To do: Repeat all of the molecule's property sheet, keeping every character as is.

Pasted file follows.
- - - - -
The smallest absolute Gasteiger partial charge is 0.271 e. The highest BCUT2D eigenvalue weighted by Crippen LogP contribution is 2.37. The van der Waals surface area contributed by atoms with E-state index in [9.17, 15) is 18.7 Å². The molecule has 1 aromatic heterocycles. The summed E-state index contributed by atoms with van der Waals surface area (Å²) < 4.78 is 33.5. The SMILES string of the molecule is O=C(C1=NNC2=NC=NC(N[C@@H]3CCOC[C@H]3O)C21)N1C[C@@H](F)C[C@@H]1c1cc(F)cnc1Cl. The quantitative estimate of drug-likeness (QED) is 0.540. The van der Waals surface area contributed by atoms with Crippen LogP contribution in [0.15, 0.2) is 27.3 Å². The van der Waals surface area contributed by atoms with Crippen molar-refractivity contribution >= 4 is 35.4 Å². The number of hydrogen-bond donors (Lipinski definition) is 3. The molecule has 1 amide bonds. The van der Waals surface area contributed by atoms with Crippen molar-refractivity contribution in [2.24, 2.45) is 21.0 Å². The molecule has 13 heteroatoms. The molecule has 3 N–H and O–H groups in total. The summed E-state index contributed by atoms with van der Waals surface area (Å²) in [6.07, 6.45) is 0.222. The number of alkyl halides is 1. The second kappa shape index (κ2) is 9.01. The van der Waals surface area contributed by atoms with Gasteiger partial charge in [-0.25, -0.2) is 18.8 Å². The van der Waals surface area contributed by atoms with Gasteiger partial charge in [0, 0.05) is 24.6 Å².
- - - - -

The smallest absolute Gasteiger partial charge is 0.271 e. The highest BCUT2D eigenvalue weighted by Crippen LogP contribution is 2.37. The van der Waals surface area contributed by atoms with E-state index in [9.17, 15) is 18.7 Å². The molecule has 1 aromatic heterocycles. The summed E-state index contributed by atoms with van der Waals surface area (Å²) < 4.78 is 33.5. The SMILES string of the molecule is O=C(C1=NNC2=NC=NC(N[C@@H]3CCOC[C@H]3O)C21)N1C[C@@H](F)C[C@@H]1c1cc(F)cnc1Cl. The quantitative estimate of drug-likeness (QED) is 0.540. The van der Waals surface area contributed by atoms with Crippen LogP contribution in [0.15, 0.2) is 27.3 Å². The van der Waals surface area contributed by atoms with Crippen molar-refractivity contribution >= 4 is 35.4 Å². The number of hydrogen-bond donors (Lipinski definition) is 3. The molecule has 1 amide bonds. The van der Waals surface area contributed by atoms with Crippen molar-refractivity contribution in [2.24, 2.45) is 21.0 Å². The molecule has 13 heteroatoms. The molecule has 3 N–H and O–H groups in total. The summed E-state index contributed by atoms with van der Waals surface area (Å²) in [6.07, 6.45) is 0.222. The number of alkyl halides is 1. The second kappa shape index (κ2) is 9.01. The van der Waals surface area contributed by atoms with Gasteiger partial charge in [-0.25, -0.2) is 18.8 Å². The van der Waals surface area contributed by atoms with Gasteiger partial charge in [0, 0.05) is 24.6 Å².